Leisure-Time Physical Activity as a Moderator of the Association Between Stress and Depression Among Low-Income Primary Care Female Population.
Date of Award
Doctor of Philosophy (PhD)
Phillip J. Brantley
The present study used a longitudinal design in an attempt to answer the following questions: (a) what is the prevalence of sedentary lifestyle in a low-income primary care female population? (b) does minor stress predict depressive symptoms after controlling for major stress? and (c) does leisure-time physical activity moderate the association between stress and depressive symptoms? The sample included 150 randomly selected adult female patients recruited from primary care clinics at a public hospital in the state of Louisiana. This sample consisted predominantly of uninsured, African American, low-income, middle-aged females. The results indicated that prevalence of sedentary lifestyle (58%) was above both national and state estimates. Major stress predicted depressive symptoms as measured by a self-report instrument (i.e., Center for Epidemiologic Studies - Depressed Mood Scale (CES-D)) as well as the diagnosis of major depressive disorder based on a psychiatric interview (Diagnostic Interview Schedule - IV (DIS-IV)). Although minor stress contributed a unique amount of variance to the prediction of depressive symptoms on the CES-D after controlling for major stress, it failed to predict the diagnosis of major depressive disorder. Hierarchical regression analyses failed to support the hypothesis that leisure-time physical activity would moderate the association between stress and depressive symptoms.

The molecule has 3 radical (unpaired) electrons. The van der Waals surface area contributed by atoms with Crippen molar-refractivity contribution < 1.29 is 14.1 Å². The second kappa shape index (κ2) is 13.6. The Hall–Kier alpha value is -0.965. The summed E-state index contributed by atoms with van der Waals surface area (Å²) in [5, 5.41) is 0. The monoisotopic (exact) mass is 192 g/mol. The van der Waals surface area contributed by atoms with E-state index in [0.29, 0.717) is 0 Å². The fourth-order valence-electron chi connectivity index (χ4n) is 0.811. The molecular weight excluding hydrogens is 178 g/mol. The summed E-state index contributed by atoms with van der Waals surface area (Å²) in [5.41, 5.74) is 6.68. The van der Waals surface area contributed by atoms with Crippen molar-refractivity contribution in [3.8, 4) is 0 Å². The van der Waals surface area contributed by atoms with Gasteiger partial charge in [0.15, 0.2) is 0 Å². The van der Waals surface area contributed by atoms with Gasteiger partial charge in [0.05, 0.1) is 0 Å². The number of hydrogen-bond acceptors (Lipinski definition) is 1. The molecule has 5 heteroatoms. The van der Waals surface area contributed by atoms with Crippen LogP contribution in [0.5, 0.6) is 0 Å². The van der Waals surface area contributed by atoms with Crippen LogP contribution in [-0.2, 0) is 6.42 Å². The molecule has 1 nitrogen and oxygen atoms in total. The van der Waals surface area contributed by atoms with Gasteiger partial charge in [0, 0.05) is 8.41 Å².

Scarinci, Isabel Cristina, "Leisure-Time Physical Activity as a Moderator of the Association Between Stress and Depression Among Low-Income Primary Care Female Population." (1998). LSU Historical Dissertations and Theses. 6706.